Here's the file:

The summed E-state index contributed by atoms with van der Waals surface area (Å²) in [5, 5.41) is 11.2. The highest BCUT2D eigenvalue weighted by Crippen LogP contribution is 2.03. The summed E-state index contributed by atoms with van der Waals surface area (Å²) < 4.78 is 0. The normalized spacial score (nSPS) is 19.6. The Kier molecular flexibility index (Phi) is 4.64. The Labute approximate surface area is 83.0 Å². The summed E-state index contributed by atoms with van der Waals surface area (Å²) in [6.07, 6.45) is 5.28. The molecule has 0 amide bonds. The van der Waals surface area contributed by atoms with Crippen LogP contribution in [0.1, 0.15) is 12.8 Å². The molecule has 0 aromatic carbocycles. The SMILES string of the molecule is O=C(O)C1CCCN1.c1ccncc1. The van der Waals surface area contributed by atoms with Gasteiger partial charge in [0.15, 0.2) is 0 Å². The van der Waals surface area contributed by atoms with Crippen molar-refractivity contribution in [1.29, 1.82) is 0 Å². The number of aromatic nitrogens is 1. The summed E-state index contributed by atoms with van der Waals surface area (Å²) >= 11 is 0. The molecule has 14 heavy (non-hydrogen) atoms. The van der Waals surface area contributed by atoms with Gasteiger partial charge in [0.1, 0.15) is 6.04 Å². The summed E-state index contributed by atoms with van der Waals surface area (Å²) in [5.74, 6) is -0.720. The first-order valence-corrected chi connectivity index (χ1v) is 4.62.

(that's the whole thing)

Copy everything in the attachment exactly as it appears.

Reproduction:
The summed E-state index contributed by atoms with van der Waals surface area (Å²) in [5, 5.41) is 11.2. The highest BCUT2D eigenvalue weighted by Crippen LogP contribution is 2.03. The summed E-state index contributed by atoms with van der Waals surface area (Å²) < 4.78 is 0. The normalized spacial score (nSPS) is 19.6. The Kier molecular flexibility index (Phi) is 4.64. The Labute approximate surface area is 83.0 Å². The summed E-state index contributed by atoms with van der Waals surface area (Å²) in [6.07, 6.45) is 5.28. The molecule has 0 amide bonds. The van der Waals surface area contributed by atoms with Crippen LogP contribution in [0.1, 0.15) is 12.8 Å². The molecule has 0 aromatic carbocycles. The SMILES string of the molecule is O=C(O)C1CCCN1.c1ccncc1. The van der Waals surface area contributed by atoms with Gasteiger partial charge in [0.15, 0.2) is 0 Å². The van der Waals surface area contributed by atoms with Crippen molar-refractivity contribution in [1.29, 1.82) is 0 Å². The number of aromatic nitrogens is 1. The summed E-state index contributed by atoms with van der Waals surface area (Å²) >= 11 is 0. The molecule has 14 heavy (non-hydrogen) atoms. The van der Waals surface area contributed by atoms with Gasteiger partial charge in [0.1, 0.15) is 6.04 Å². The summed E-state index contributed by atoms with van der Waals surface area (Å²) in [5.74, 6) is -0.720. The first-order valence-corrected chi connectivity index (χ1v) is 4.62.